Results for 'Francisco R. G��mez Jim��nez'

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  1.  24
    A New Greek Lexicon Francisco R. Adrados: Diccionario Griego–español. Volumen I α-λλ. Pp. clvi + 155. Madrid: Consejo Superior de Investigaciones Cientificas, 1980. Paper. [REVIEW]N. G. Wilson - 1982 - The Classical Review 32 (02):210-213.
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  2.  77
    Albert, M.; Beylot, R.; Conquin R. G.; Outtier, B.; Renoux, CH.; Guillaumont, A. Christianismes Orientaux. Introduction a l´ Etude des longues et des littératures, Col. Initiations au Christianisme Ancien. [REVIEW]Francisco del Río Sánchez - 1998 - 'Ilu. Revista de Ciencias de Las Religiones 3:347.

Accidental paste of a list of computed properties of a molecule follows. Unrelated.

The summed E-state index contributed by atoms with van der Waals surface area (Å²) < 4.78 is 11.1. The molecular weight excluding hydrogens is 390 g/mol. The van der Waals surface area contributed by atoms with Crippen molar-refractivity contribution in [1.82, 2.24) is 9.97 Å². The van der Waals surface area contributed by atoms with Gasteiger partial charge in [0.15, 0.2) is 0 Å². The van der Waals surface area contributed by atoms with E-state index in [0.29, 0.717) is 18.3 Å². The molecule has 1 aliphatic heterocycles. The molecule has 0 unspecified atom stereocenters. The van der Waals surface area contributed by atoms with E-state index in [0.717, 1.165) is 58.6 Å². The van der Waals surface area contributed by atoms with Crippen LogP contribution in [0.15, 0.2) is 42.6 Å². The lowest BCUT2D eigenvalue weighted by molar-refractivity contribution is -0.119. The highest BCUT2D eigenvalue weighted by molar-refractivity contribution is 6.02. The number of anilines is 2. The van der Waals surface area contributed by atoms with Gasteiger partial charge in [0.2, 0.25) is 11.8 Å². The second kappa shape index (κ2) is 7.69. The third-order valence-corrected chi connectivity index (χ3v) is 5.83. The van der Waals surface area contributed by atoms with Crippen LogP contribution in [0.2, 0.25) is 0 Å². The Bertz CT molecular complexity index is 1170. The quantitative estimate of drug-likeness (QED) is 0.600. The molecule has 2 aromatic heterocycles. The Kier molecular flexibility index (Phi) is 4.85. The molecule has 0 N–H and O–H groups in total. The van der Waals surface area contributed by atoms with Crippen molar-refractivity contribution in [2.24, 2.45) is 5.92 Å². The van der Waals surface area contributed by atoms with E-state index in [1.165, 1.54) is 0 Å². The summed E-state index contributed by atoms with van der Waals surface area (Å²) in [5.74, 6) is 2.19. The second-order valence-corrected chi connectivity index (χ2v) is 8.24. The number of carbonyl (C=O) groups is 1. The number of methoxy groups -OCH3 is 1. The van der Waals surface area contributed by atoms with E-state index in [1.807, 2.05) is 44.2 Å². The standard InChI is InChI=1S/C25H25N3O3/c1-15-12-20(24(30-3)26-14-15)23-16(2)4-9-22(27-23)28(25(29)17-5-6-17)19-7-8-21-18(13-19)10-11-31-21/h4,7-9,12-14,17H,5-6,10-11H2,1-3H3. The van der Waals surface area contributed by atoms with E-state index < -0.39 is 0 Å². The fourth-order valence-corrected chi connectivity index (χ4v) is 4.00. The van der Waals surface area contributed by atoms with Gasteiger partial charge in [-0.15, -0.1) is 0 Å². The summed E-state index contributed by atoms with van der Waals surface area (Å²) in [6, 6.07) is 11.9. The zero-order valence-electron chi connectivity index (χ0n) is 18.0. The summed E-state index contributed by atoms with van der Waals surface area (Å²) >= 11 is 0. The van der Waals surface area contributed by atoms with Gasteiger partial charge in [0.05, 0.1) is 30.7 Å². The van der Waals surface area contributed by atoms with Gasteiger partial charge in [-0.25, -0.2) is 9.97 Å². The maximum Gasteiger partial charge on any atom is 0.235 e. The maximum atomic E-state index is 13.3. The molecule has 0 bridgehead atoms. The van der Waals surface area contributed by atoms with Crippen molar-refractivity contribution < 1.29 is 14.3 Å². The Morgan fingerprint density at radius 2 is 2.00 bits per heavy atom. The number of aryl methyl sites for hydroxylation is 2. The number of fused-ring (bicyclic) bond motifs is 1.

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  3.  12
    Reviews. Robert R. Stoll. Set Theory and Logic. W. H. Freeman and Company, San Francisco and London 1963, Xiv + 474 Pp. [REVIEW]G. T. Kneebone - 1964 - Journal of Symbolic Logic 29 (1):40-41.
  4.  8
    Image Feature Types and Their Predictions of Aesthetic Preference and Naturalness.Marc G. Berman, Frank F. Ibarra, Omid Kardan, MaryCarol R. Hunter, Hiroki P. Kotabe & Francisco A. C. Meyer - 2017 - Frontiers in Psychology 8.